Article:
While there were some funk-a-delics to this Pinot Noir, it only cost about $6. Not bad. And if you expect a $6 Pinot to totally kick ass you’re going to be disappointed. I didn’t dump this bottle, but it wasn’t awesome either. I gave it an 80. Give it a few minutes to open up and you’ll enjoy it a lot more. But, I would recommend you waddle past this one, and try something else.

Wine: the Little Penguin
Varietal: Pinot Noir
Alcohol: 13.5%
Rating: 80

A Quest for Good Cheap Pinot Noir

I was almost ready to write up this summary on my Quest for a Good, Cheap Pinot Noir when I noticed that more recent vintages of my top two picks were on the shelves. To be relevant to those shopping now, I had to pick them up to ensure they are worthy of top picks.

And wouldn’t you know it… the newer vintages didn’t hold up.

So what does that mean?
There is no clear winner.
Yep, the naysayers won (those bastards). There is not a great, cheap pinot noir that I could find. That said, there are some decent mediocre ones.

One of the frustrations of a cheap wine aficionado is that sometimes your picks just don’t work out. The good news is, when that happens it’s only a few bucks and not a $40+ bottle of disappointing wine.

So what were the top picks that didn’t work out with more recent vintages?

•Rosemount Estate Pinot Noir 2004 was my original top pick with a rating of 89.
•Mark West Vin de Corse Pinot Noir 2005 was my second pick with an 88.
The 2006 vintage of Rosemount Estate Pinot Noir dropped to an 84 rating. It’s still an OK bottle of wine, but it’s nothing exceptional. It offers cherry, apple and vanilla on the nose. It has a somewhat fruity palate with strawberry, plum and apple, but all are subtle. The tannins are soft and it has a medium length finish that lacks complexity. It also cost a dollar more than the 2004 vintage cost me… damn inflation!

The 2006 vintage of Mark West Pinot Noir fared a little better. Now I should note that Mark West puts out Pinot Noir from different regions and the only 2006 release that I’ve found is from California versus the 2005 I tasted with French grapes. The 2006 Mark West has a smoke, vanilla, red raspberry and cherry on the nose. I did enjoy the nice, warm mouth feel. Plum, cherry, raspberry and earth make up the palate. It has dry tannins and a medium length finish. I gave it an 86.

Others Worth Mentioning

I gave a reluctant 88 to 47 Pound Rooster Pinot Noir from HRM Rex-Goliath! Wines. The reason it’s a reluctant 88 is that it has no vintage. As you can see with the Rosemount Estate example above, there can be quite a difference from one vintage to the next. I don’t like wines that keep vintage a mystery as I just don’t know what I’m getting.

Another worth mentioning is the Pepperwood Grove Pinot Noir 2005. I gave it an 87 and I can still remember the crisp spiciness of this wine. It was enjoyable. I’m sure the 2006 is on the shelves by now and I haven’t tried it yet… that will be up to you.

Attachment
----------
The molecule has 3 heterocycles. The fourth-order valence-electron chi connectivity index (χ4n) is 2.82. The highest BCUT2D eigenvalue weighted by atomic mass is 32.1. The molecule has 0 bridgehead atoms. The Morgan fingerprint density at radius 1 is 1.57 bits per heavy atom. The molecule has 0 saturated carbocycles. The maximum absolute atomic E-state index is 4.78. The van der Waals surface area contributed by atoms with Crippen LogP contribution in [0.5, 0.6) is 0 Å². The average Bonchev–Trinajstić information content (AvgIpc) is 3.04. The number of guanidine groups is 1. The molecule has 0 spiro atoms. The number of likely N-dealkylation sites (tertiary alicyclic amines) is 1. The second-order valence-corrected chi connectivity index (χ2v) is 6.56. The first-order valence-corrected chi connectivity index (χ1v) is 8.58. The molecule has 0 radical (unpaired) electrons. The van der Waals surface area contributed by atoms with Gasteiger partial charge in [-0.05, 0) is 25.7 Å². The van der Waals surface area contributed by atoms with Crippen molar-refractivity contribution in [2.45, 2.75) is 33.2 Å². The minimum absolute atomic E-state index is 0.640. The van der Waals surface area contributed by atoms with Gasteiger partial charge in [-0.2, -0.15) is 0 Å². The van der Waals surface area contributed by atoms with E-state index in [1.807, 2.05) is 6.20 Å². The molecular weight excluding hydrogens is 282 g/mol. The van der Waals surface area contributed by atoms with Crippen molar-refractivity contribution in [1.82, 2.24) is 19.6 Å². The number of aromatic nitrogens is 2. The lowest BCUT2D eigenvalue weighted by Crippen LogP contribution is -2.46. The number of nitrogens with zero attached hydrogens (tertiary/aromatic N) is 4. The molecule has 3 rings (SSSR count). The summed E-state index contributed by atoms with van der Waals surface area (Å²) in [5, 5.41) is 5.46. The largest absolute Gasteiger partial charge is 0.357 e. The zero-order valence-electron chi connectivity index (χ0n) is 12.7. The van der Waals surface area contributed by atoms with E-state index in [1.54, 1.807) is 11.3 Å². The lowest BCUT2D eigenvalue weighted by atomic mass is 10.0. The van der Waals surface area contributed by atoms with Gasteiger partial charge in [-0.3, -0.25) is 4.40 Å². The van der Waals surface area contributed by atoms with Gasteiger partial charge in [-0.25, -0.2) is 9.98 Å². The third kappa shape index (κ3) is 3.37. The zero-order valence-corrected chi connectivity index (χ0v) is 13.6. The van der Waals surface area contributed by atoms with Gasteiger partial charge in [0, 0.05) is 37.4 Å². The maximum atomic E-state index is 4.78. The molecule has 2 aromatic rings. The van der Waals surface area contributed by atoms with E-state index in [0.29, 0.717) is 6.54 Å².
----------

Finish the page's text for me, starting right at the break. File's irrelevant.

The Ratings Chart

As a part of my summaries I like to include a chart of all my wine ratings for that category so that you can get a quick glance at what I tasted and how it rated.


Rosemount Estate

Mark West – Vin de Corse

47 Pound Rooster

Pepperwood Grove

Mark West – Appelation California


Castle Rock

Rosemount Estate

Beringer Founder’s Estate

Robert Mondavi – Woodbridge

Three Thieves

The Little Penguin



About Cheap Wine Ratings

Cheap Wine Ratings is all about finding good wine at affordable prices.

For years we’ve been searching for the best value wines. It’s a quest to identify good wines for everyday drinking and hidden gems that you may have to hunt a little bit to find. Wading through all the choices and finding the best picks is no easy task, so we wanted to share our findings with other wine lovers like you. And thus, was born.

The process for rating wines on this site is systematic, with numerous qualitative characteristics evaluated to determine a wine’s rating. That rating is coupled with a descriptive review to give you a sense of how good a wine is and why you’ll enjoy it—or not. We provide ratings based on a 100 point system, but don’t just go by the numbers… there are a lot nuances and personal preferences that will determine your personal favorites and we hope that our tasting notes help you pick those out.

While we use a 100 point system, most wines we review end up somewhere between the mid-70’s to the low-90’s. If you go by the numbers, here’s a good way to think about them:

•80 and below: Don’t bother
•81-83: Drinkable wine
•84-86: Good
•87-89: Very good
•90+: Exceptional
The general rule of thumb on is that wines featured will be $20 or less. We may go over that price occasionally, but that will be rare and noted. In our opinion, you don’t need to spend a lot to get great wine, you just need to make informed choices.

Who’s Behind Cheap Wine Ratings?

This site was founded by Tim Lemke in Cincinnati, Ohio. He’s not a sommelier or anything fancy like that. But he is an avid wine consumer with a knowledgeable palate and a diligent approach to evaluating wines. Tim does most of the reviews on the site, with a little help from wife, Robyn.

Feedback and suggestions are encouraged.
You can contact Tim by sending an e-mail to